Friday, July 27, 2012
Postcards from England: 1. Old and new
In five years of blogging I've visited and passed by many buildings, and shared a good number of them with my readers. But there are lots, including many that I visited in the distant past, of which I have no photographs in my digital archive to share with my readers. I do, however, have a small collection of old postcards of some of these buildings so, to vary further the architectural menu, I'm presenting some of these in an occasional series called Postcards from England. This is the first.
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My postcard shows part of the Spirella corset factory, built among lawns and trees in the garden city of Letchworth between 1912 and 1920. The tall, hipped-roofed parts of the building shown in the picture reveal a strong Arts and Crafts influence in the design – white window frames and brick walls that would almost fit in in Bedford Park, and grids of square glass that seem to hint at more modern architecture. In fact the factory's architect, Cecil Hignett, who had earlier worked alongside garden-city planners Parker and Unwin, was at once sensitive to the Arts and Crafts heritage of Letchworth and alert to the possibilities of the new – behind the brick walls is a structure of reinforced concrete.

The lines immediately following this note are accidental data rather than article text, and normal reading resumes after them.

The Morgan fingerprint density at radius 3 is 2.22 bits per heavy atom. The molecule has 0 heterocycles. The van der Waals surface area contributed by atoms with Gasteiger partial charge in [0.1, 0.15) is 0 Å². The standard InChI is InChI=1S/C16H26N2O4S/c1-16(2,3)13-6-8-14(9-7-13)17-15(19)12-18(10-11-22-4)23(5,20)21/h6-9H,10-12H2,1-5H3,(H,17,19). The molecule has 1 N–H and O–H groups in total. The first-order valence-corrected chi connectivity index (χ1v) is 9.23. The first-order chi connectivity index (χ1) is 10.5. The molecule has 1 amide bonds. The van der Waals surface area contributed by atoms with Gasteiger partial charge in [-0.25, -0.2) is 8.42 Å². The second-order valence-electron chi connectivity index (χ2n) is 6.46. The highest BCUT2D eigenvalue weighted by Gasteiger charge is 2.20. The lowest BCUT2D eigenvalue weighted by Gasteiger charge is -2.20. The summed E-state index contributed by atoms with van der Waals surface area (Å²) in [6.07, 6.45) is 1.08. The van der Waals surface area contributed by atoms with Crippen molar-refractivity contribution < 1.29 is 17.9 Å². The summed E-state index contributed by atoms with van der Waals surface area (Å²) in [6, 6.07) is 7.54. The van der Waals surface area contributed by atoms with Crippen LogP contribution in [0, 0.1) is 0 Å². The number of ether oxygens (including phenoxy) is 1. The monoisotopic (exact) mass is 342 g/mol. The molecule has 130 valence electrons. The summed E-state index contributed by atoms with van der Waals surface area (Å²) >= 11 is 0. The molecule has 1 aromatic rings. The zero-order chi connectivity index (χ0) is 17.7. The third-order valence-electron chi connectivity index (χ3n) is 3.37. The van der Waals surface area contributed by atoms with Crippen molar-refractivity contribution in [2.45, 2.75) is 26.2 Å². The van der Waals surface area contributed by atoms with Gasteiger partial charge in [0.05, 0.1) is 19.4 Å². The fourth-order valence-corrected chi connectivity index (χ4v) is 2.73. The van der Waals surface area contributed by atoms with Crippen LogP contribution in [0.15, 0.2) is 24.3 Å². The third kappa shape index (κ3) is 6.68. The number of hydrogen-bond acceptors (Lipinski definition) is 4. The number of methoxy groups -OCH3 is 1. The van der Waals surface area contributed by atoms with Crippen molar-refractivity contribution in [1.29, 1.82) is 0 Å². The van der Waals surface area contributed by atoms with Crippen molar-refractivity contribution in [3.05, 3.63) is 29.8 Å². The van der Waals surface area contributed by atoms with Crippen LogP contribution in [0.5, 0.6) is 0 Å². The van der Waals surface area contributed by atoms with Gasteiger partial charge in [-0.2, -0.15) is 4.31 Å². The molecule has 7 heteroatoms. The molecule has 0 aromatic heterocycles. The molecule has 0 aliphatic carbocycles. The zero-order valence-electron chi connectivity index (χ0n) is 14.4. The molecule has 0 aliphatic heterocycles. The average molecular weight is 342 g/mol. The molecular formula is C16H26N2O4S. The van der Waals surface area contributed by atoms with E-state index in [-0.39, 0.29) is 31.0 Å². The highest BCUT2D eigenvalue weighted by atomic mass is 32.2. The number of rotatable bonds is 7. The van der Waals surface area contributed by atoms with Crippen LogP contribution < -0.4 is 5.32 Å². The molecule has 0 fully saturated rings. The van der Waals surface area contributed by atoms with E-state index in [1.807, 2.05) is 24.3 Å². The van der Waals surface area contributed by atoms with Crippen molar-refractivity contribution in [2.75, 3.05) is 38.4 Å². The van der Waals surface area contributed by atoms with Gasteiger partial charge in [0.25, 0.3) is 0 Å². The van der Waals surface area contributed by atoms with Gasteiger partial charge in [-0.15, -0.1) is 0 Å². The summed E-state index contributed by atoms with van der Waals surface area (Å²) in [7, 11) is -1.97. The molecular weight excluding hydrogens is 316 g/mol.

Inside were light, airy workspaces in which Spirella's employees cut and sewed in comfort. William Wallace Kincaid, boss of the company, wanted to give his corsetières the best of working environments, because he was convinced that if they were happy they would also be efficient. "The Factory of Beauty", he called the building – implying both that it was a beautiful place and that his workers were producing garments that would enhance the beauty of their owners-to-be. Old-fashioned paternalistic values and an old-fashioned view of beauty, perhaps, but producing architecture that is worthy of more than a passing glance.
Although the factory is no longer used for its intended purpose, the building has survived. Since a restoration in the 1990s it houses office space and public facilities such as a café and a gym. Whatever one's views of corsetry (and I know enough about my readers to realise that their views will be very diverse indeed), one can only be thankful that this wonderful building is still standing, and looking as beautiful as it did when the photograph in my postcard* was taken.
*Don't forget that you can enlarge the picture by clicking on it.